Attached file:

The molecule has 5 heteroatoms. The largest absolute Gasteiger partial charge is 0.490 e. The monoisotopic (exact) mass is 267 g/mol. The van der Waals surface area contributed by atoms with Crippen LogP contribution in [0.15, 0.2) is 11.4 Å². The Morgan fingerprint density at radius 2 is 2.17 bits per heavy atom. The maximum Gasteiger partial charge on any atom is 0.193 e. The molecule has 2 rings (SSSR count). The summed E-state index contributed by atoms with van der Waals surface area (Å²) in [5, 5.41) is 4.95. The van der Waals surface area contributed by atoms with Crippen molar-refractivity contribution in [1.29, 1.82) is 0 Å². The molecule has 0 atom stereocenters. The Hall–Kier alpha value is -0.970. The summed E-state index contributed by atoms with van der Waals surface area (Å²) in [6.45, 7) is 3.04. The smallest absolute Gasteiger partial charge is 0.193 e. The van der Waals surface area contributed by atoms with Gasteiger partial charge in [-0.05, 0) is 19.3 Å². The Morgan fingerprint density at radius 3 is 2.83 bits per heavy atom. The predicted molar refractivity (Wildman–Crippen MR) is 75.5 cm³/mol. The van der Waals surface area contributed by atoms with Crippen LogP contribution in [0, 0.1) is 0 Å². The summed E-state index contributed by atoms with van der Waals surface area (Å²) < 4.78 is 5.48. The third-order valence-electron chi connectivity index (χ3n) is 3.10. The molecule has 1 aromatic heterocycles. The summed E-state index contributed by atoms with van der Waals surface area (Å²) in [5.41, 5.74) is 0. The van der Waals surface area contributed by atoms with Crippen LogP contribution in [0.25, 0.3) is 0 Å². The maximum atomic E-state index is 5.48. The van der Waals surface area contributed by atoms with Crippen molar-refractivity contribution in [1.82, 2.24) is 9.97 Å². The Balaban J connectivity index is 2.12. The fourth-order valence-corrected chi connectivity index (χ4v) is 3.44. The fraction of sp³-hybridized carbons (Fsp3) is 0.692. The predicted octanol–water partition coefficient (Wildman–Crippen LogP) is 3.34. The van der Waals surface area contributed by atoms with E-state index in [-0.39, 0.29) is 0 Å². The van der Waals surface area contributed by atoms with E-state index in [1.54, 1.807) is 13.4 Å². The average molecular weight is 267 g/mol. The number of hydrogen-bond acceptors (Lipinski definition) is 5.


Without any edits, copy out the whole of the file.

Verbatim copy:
The molecule has 5 heteroatoms. The largest absolute Gasteiger partial charge is 0.490 e. The monoisotopic (exact) mass is 267 g/mol. The van der Waals surface area contributed by atoms with Crippen LogP contribution in [0.15, 0.2) is 11.4 Å². The Morgan fingerprint density at radius 2 is 2.17 bits per heavy atom. The maximum Gasteiger partial charge on any atom is 0.193 e. The molecule has 2 rings (SSSR count). The summed E-state index contributed by atoms with van der Waals surface area (Å²) in [5, 5.41) is 4.95. The van der Waals surface area contributed by atoms with Crippen molar-refractivity contribution in [1.29, 1.82) is 0 Å². The molecule has 0 atom stereocenters. The Hall–Kier alpha value is -0.970. The summed E-state index contributed by atoms with van der Waals surface area (Å²) in [6.45, 7) is 3.04. The smallest absolute Gasteiger partial charge is 0.193 e. The van der Waals surface area contributed by atoms with Gasteiger partial charge in [-0.05, 0) is 19.3 Å². The Morgan fingerprint density at radius 3 is 2.83 bits per heavy atom. The predicted molar refractivity (Wildman–Crippen MR) is 75.5 cm³/mol. The van der Waals surface area contributed by atoms with Crippen LogP contribution in [0, 0.1) is 0 Å². The summed E-state index contributed by atoms with van der Waals surface area (Å²) < 4.78 is 5.48. The third-order valence-electron chi connectivity index (χ3n) is 3.10. The molecule has 1 aromatic heterocycles. The summed E-state index contributed by atoms with van der Waals surface area (Å²) in [5.41, 5.74) is 0. The van der Waals surface area contributed by atoms with Crippen LogP contribution in [0.25, 0.3) is 0 Å². The maximum atomic E-state index is 5.48. The van der Waals surface area contributed by atoms with Crippen molar-refractivity contribution in [1.82, 2.24) is 9.97 Å². The Balaban J connectivity index is 2.12. The fourth-order valence-corrected chi connectivity index (χ4v) is 3.44. The fraction of sp³-hybridized carbons (Fsp3) is 0.692. The predicted octanol–water partition coefficient (Wildman–Crippen LogP) is 3.34. The van der Waals surface area contributed by atoms with E-state index in [-0.39, 0.29) is 0 Å². The van der Waals surface area contributed by atoms with E-state index in [1.54, 1.807) is 13.4 Å². The average molecular weight is 267 g/mol. The number of hydrogen-bond acceptors (Lipinski definition) is 5.